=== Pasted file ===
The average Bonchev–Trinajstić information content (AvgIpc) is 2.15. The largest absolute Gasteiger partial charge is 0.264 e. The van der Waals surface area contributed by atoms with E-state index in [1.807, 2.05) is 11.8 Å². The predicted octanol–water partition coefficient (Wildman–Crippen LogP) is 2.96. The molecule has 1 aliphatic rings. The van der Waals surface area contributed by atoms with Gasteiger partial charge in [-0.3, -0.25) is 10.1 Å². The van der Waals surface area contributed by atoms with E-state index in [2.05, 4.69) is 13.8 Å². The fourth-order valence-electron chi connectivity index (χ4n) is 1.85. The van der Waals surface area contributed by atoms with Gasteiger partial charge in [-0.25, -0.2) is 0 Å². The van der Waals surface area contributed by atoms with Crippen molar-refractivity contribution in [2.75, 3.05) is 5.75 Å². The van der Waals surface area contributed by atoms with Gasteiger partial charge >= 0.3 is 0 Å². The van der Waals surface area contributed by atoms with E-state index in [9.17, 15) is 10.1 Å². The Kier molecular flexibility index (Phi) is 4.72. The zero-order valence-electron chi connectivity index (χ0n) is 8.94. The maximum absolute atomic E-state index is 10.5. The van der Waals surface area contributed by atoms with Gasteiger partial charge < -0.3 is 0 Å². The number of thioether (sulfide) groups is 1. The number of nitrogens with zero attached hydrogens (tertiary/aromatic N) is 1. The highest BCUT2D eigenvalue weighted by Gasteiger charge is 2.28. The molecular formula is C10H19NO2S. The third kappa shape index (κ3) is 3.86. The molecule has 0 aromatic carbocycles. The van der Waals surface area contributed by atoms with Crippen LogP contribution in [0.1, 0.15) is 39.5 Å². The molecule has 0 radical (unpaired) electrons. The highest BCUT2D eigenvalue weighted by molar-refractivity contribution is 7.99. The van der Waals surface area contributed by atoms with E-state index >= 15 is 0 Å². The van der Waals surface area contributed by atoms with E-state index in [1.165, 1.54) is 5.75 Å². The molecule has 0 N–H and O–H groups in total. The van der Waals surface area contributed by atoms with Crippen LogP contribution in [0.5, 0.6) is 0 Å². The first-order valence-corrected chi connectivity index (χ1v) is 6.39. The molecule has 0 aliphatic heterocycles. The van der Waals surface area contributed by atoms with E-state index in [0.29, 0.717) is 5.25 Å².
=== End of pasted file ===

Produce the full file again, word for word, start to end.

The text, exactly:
The average Bonchev–Trinajstić information content (AvgIpc) is 2.15. The largest absolute Gasteiger partial charge is 0.264 e. The van der Waals surface area contributed by atoms with E-state index in [1.807, 2.05) is 11.8 Å². The predicted octanol–water partition coefficient (Wildman–Crippen LogP) is 2.96. The molecule has 1 aliphatic rings. The van der Waals surface area contributed by atoms with Gasteiger partial charge in [-0.3, -0.25) is 10.1 Å². The van der Waals surface area contributed by atoms with E-state index in [2.05, 4.69) is 13.8 Å². The fourth-order valence-electron chi connectivity index (χ4n) is 1.85. The van der Waals surface area contributed by atoms with Gasteiger partial charge in [-0.25, -0.2) is 0 Å². The van der Waals surface area contributed by atoms with Crippen molar-refractivity contribution in [2.75, 3.05) is 5.75 Å². The van der Waals surface area contributed by atoms with Gasteiger partial charge >= 0.3 is 0 Å². The van der Waals surface area contributed by atoms with E-state index in [9.17, 15) is 10.1 Å². The Kier molecular flexibility index (Phi) is 4.72. The zero-order valence-electron chi connectivity index (χ0n) is 8.94. The maximum absolute atomic E-state index is 10.5. The van der Waals surface area contributed by atoms with Gasteiger partial charge < -0.3 is 0 Å². The number of thioether (sulfide) groups is 1. The number of nitrogens with zero attached hydrogens (tertiary/aromatic N) is 1. The highest BCUT2D eigenvalue weighted by Gasteiger charge is 2.28. The molecular formula is C10H19NO2S. The third kappa shape index (κ3) is 3.86. The molecule has 0 aromatic carbocycles. The van der Waals surface area contributed by atoms with Crippen LogP contribution in [0.1, 0.15) is 39.5 Å². The molecule has 0 radical (unpaired) electrons. The highest BCUT2D eigenvalue weighted by molar-refractivity contribution is 7.99. The van der Waals surface area contributed by atoms with E-state index >= 15 is 0 Å². The van der Waals surface area contributed by atoms with E-state index in [1.165, 1.54) is 5.75 Å². The molecule has 0 N–H and O–H groups in total. The van der Waals surface area contributed by atoms with Crippen LogP contribution in [0.5, 0.6) is 0 Å². The first-order valence-corrected chi connectivity index (χ1v) is 6.39. The molecule has 0 aliphatic heterocycles. The van der Waals surface area contributed by atoms with E-state index in [0.29, 0.717) is 5.25 Å².